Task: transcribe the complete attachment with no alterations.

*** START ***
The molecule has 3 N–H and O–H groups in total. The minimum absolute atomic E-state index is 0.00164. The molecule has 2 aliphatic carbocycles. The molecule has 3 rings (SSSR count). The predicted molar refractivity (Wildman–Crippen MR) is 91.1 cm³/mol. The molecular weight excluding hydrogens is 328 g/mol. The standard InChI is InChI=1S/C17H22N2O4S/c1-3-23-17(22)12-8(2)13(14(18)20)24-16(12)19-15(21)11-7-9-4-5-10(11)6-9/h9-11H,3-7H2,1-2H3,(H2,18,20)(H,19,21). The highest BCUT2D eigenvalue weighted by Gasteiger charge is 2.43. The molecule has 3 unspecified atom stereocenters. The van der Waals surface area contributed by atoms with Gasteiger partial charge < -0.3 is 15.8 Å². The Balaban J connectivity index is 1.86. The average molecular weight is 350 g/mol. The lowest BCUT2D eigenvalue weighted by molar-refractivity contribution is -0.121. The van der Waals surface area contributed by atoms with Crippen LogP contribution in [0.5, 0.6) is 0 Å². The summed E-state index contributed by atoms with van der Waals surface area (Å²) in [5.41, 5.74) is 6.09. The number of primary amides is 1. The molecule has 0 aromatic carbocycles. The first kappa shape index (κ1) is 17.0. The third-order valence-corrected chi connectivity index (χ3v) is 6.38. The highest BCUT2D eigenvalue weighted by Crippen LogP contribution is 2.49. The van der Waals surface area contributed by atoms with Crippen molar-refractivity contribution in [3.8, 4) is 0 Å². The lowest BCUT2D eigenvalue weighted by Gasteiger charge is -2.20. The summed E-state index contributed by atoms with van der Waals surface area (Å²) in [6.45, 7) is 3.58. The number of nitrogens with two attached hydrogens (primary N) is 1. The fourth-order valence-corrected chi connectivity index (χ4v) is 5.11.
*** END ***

The molecule has 3 N–H and O–H groups in total. The minimum absolute atomic E-state index is 0.00164. The molecule has 2 aliphatic carbocycles. The molecule has 3 rings (SSSR count). The predicted molar refractivity (Wildman–Crippen MR) is 91.1 cm³/mol. The molecular weight excluding hydrogens is 328 g/mol. The standard InChI is InChI=1S/C17H22N2O4S/c1-3-23-17(22)12-8(2)13(14(18)20)24-16(12)19-15(21)11-7-9-4-5-10(11)6-9/h9-11H,3-7H2,1-2H3,(H2,18,20)(H,19,21). The highest BCUT2D eigenvalue weighted by Gasteiger charge is 2.43. The molecule has 3 unspecified atom stereocenters. The van der Waals surface area contributed by atoms with Gasteiger partial charge < -0.3 is 15.8 Å². The Balaban J connectivity index is 1.86. The average molecular weight is 350 g/mol. The lowest BCUT2D eigenvalue weighted by molar-refractivity contribution is -0.121. The van der Waals surface area contributed by atoms with Crippen LogP contribution in [0.5, 0.6) is 0 Å². The summed E-state index contributed by atoms with van der Waals surface area (Å²) in [5.41, 5.74) is 6.09. The number of primary amides is 1. The molecule has 0 aromatic carbocycles. The first kappa shape index (κ1) is 17.0. The third-order valence-corrected chi connectivity index (χ3v) is 6.38. The highest BCUT2D eigenvalue weighted by Crippen LogP contribution is 2.49. The van der Waals surface area contributed by atoms with Crippen molar-refractivity contribution in [3.8, 4) is 0 Å². The lowest BCUT2D eigenvalue weighted by Gasteiger charge is -2.20. The summed E-state index contributed by atoms with van der Waals surface area (Å²) in [6.45, 7) is 3.58. The number of nitrogens with two attached hydrogens (primary N) is 1. The fourth-order valence-corrected chi connectivity index (χ4v) is 5.11.